A lot has happened since my last posting, in which I had reluctantly concluded that the trimaran was for sale. Among other things, she has indeed been sold… and just completed an inaugural voyage with her new Canadian owner (ironically, right back to Desolation Sound via Cowichan Bay, Pender Harbour, and Nanaimo).
I write now on the eve of sea trial and survey of what might be my new ship after a long and exhausting quest (with which I didn’t want to bore you; hence the long silence here). The process was as stressful as could be imagined, and is certainly not over yet… next week the experts examine her closely to find non-obvious system problems, turbo-diesel quirks, hull anomalies, creeping corrosion, rig imbalance, and any mismatch ‘twixt contracted price and reality.
Once all this is over, I’ll either run away (as I have before at this point) or proceed toward closing… and just in case the latter occurs, I went ahead and secured a slip for the 6-7 months of dockside projects before going on the hook for a season of exploring Northwest waters. And after that? Either a gradual widening of range until I’m ready to cast off the metaphorical mooring lines of home base tonnage, or that long-imagined leg out the Strait of Juan de Fuca, followed by a left turn and the beginning of a global voyage after the requisite rendezvous with the Baja Ha-Ha.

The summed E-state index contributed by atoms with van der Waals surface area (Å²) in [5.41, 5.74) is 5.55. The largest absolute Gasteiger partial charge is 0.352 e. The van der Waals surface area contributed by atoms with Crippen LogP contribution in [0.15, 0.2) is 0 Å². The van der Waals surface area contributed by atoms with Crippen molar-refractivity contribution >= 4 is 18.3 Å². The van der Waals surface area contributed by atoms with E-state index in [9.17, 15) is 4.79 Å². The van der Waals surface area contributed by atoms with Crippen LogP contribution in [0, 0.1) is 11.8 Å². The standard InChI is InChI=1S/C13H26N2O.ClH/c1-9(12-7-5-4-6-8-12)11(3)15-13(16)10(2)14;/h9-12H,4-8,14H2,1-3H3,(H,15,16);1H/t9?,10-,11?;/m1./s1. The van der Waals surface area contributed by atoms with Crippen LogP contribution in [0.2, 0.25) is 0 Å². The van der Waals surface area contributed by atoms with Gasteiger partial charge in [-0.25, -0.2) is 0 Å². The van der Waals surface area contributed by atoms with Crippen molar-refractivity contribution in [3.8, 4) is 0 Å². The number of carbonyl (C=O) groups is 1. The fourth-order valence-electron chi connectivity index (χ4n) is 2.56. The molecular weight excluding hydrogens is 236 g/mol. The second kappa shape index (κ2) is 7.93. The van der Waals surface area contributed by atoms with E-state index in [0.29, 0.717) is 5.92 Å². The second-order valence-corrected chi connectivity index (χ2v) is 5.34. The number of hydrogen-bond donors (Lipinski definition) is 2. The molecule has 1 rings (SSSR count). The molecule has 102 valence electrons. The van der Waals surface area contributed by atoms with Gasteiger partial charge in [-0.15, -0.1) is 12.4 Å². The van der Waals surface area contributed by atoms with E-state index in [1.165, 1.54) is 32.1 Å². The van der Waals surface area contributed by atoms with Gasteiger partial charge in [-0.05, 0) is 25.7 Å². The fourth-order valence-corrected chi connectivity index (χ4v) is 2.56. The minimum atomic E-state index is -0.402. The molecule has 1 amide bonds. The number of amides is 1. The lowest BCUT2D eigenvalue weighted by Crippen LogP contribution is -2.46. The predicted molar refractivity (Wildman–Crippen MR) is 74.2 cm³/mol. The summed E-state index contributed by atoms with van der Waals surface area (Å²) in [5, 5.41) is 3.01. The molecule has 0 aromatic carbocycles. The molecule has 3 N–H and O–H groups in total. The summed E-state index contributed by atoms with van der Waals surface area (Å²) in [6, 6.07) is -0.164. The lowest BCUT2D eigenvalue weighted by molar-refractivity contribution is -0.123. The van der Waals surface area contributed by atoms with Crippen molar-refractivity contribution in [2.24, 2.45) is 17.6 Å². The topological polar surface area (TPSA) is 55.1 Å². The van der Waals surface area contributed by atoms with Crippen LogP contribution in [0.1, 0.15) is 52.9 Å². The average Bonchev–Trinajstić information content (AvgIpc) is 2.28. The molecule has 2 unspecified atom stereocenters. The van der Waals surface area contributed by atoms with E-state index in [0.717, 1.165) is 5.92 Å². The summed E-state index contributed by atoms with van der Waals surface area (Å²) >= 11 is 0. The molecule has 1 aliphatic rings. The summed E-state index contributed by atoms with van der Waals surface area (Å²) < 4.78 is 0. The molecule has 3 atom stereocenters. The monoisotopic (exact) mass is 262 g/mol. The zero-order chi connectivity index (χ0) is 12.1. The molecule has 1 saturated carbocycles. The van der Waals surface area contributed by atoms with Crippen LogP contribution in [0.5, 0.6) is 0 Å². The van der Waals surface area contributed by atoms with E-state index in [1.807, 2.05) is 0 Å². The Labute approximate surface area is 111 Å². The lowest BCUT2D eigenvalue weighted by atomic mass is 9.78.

Anyway, I’ll refrain from extensive details until I know one way or the other whether this is the boat, but here’s a teaser: she’s an Amazon 44 steel raised-salon pilothouse cutter, a robust substrate for geeky goodness that was built to handle the rigors of circumnavigation. She carries a double-spreader high-aspect rig with in-mast furling loose-footed battenless main, and standing rigging is stout and redundant. There are lots of interesting features, but all that can wait, blog-wise, until I know whether she is to be mine.
The photo at the top of this page is Windarra at the dock during my first showing. Yikes.
Much more soon (as well as a revamping of the Nomadness site to reflect the new boat, which may or may not keep the same name. I’m also considering Irony, a play on the hull material as well as a setup for the dinghy and kayak monikers (the other two members of the holy trinity: Entropy and Recursion).
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